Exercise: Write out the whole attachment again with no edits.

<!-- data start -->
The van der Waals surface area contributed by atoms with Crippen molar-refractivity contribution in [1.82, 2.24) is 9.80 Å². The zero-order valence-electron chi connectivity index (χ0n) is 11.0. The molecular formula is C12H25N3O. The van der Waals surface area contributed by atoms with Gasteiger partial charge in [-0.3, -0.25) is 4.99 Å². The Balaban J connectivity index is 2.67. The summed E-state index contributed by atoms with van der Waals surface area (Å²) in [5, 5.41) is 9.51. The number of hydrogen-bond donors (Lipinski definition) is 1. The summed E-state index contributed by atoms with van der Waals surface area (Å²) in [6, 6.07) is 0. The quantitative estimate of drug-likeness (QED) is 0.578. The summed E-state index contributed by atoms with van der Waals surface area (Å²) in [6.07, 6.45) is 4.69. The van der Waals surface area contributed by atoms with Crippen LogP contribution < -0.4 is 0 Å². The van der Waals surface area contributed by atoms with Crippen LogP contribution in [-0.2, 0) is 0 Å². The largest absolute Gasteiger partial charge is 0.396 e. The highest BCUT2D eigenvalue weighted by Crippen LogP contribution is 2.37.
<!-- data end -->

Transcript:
The van der Waals surface area contributed by atoms with Crippen molar-refractivity contribution in [1.82, 2.24) is 9.80 Å². The zero-order valence-electron chi connectivity index (χ0n) is 11.0. The molecular formula is C12H25N3O. The van der Waals surface area contributed by atoms with Gasteiger partial charge in [-0.3, -0.25) is 4.99 Å². The Balaban J connectivity index is 2.67. The summed E-state index contributed by atoms with van der Waals surface area (Å²) in [5, 5.41) is 9.51. The number of hydrogen-bond donors (Lipinski definition) is 1. The summed E-state index contributed by atoms with van der Waals surface area (Å²) in [6, 6.07) is 0. The quantitative estimate of drug-likeness (QED) is 0.578. The summed E-state index contributed by atoms with van der Waals surface area (Å²) in [6.07, 6.45) is 4.69. The van der Waals surface area contributed by atoms with Crippen LogP contribution < -0.4 is 0 Å². The van der Waals surface area contributed by atoms with Crippen LogP contribution in [-0.2, 0) is 0 Å². The largest absolute Gasteiger partial charge is 0.396 e. The highest BCUT2D eigenvalue weighted by Crippen LogP contribution is 2.37.